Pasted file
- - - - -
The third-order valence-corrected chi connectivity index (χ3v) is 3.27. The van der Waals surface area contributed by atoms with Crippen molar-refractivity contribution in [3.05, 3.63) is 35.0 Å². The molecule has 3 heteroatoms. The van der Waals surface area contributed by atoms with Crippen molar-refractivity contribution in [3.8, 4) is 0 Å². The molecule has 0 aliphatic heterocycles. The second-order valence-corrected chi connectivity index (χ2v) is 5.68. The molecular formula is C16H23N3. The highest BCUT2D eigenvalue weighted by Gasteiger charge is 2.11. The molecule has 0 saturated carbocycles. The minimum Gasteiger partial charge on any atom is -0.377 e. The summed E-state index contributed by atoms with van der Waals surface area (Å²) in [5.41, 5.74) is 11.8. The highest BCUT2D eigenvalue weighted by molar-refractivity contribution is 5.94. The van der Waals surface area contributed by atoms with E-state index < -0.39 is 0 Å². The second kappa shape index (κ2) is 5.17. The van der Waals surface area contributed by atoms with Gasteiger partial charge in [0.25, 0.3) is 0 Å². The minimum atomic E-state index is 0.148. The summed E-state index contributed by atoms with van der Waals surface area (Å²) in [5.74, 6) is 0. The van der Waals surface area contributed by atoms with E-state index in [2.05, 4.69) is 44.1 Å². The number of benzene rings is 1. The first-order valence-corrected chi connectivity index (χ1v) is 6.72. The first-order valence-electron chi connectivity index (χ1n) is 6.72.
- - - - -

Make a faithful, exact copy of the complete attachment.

The third-order valence-corrected chi connectivity index (χ3v) is 3.27. The van der Waals surface area contributed by atoms with Crippen molar-refractivity contribution in [3.05, 3.63) is 35.0 Å². The molecule has 3 heteroatoms. The van der Waals surface area contributed by atoms with Crippen molar-refractivity contribution in [3.8, 4) is 0 Å². The molecule has 0 aliphatic heterocycles. The second-order valence-corrected chi connectivity index (χ2v) is 5.68. The molecular formula is C16H23N3. The highest BCUT2D eigenvalue weighted by Gasteiger charge is 2.11. The molecule has 0 saturated carbocycles. The minimum Gasteiger partial charge on any atom is -0.377 e. The summed E-state index contributed by atoms with van der Waals surface area (Å²) in [5.41, 5.74) is 11.8. The highest BCUT2D eigenvalue weighted by molar-refractivity contribution is 5.94. The van der Waals surface area contributed by atoms with E-state index < -0.39 is 0 Å². The second kappa shape index (κ2) is 5.17. The van der Waals surface area contributed by atoms with Gasteiger partial charge in [0.25, 0.3) is 0 Å². The minimum atomic E-state index is 0.148. The summed E-state index contributed by atoms with van der Waals surface area (Å²) in [5.74, 6) is 0. The van der Waals surface area contributed by atoms with E-state index in [2.05, 4.69) is 44.1 Å². The number of benzene rings is 1. The first-order valence-corrected chi connectivity index (χ1v) is 6.72. The first-order valence-electron chi connectivity index (χ1n) is 6.72.